As you know, I don’t usually blog on the weekend, but I wanted to get this up, not just because I lost track of the days yesterday and teased a post for today (oh vacation, you so crazy), but also because I wanted to get this up ASAP for The Corvallis Sustainability Coalition, who put on the tour. So if you’re seeing this from the CSC’s site, welcome to my blog! And if you’re a regular reader of mine, check them out, they’re a great example site for anybody who’s into local activism.
I don’t know if Corvallis is more my scene, of if I just really genuinely like everybody here so I super wish it was my scene. I think those can be the same thing sometimes. Or at least the latter can evolve into the former. It’s sadly ironic that the very industry that would enable Ben and I to live in Corvallis or any place like it is the exact thing that we hate about all the places we currently live or could live.
One day, we’ll be awesome enough that employers will beg for us to work for them from the comfort of our snug, well gardened house in some adorable little college town while we eat farmers market food and bicycle everywhere we want to go.
I just google image searched “longing” and these two images were right next to each other. I thought they were one thing.
It’s cute because the cat looks like it’s longing to be a panther, and the panther looks like it’s longing to be a cat. The grass is always greener…
Anyway, I’ve lead you on long enough. Without further ado, here is my account of the Edible Front Yard Garden Tour.
By the time we got to the house, both Ben and I were tired (we’d slept in the car,) and sore (from walking around Portland) and we weren’t particularly interested in walking through the neighborhood on a garden tour. But everybody else was going, and I knew there was probably going to be something to blog about. So we put on appropriate footwear, and went to catch up with the tour, which had a fairly good sized crowd of about 40 people, all listening intently as a local gardener presented his front lawn.
We actually missed the first gardener, Chris McKim, but we got there just in time for Charles Lind, and educator and a renter, who should be the spokesperson for front yard gardening. He worked with his landlord and his neighbors to create a rich gardening community, emphasis on community.
Charles addresses the crowd of gardening fans
His corner house is surrounded on two sides by thick patches of vegetables that run over into his neighbor’s lots. He said that when he first started gardening, he offered vegetables to the people that live next to him, eventually working out arrangements where he would cultivate their lawns as well as his own, and in exchange they got fresh vegetables and herbs.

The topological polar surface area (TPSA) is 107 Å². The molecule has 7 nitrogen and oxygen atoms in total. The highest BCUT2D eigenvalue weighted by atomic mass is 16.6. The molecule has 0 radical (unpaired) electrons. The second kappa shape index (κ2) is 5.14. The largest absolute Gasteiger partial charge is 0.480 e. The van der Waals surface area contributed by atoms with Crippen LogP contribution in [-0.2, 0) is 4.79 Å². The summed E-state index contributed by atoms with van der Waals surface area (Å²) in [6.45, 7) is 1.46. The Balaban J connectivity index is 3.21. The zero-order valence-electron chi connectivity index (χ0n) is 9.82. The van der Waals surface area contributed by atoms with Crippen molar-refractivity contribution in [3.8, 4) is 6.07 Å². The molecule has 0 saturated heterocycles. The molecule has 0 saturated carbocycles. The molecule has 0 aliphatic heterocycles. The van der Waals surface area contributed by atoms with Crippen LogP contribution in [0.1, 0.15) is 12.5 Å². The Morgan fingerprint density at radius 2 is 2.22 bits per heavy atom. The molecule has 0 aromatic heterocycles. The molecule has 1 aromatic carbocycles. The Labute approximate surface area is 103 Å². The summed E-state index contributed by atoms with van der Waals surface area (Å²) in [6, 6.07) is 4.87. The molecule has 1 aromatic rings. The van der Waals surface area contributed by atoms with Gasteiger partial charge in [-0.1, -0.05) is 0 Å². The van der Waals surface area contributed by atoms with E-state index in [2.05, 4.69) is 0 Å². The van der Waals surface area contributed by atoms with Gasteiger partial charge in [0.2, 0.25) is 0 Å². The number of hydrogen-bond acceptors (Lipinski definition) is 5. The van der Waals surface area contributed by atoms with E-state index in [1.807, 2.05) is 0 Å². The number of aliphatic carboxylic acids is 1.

Because his landlord was nervous about retaining property value in the event that Charles moved out, he’s not able to plant the whole front lawn, and as a result, he’s been experimenting with container gardening. Using a method showcased in the book The Vegetable Gardener’s Container Bible: How to Grow a Bounty of Food in Pots, Tubs, and Other Containers, Charles showed the assembled crowd how he was able to plant potatoes, eggplant and peppers in old recycling bins. He said that the bin grown vegetables didn’t do as well as those in the ground, with the exception of potatoes, who really benefited from the constancy of the soil moisture that this style of bin gardening can provide.
Charles shows the crowd his bin watering system
Charles says he will sometimes give whatever’s ripe to passers by while he’s working. “This was more of a community project than a gardening project” he told the crowd.
The next gardener was Maureen Swanson, who wasn’t able to be at the tour that day, so one of the organizers presented her garden for her, which is a memorial garden for a sister that passed away. From what I could tell of the crowd response, Maureen is a sort of matriarch for her cross street area. Her house is kitty corner to Charles’s, and many of the garden tour members knew her and had good things to say. Charles said “Maureen opened her garden to me. She’s great for someone of another generation to approach for gardening inspiration.” Another member of the crowd shouted “She gave me all my raspberries.”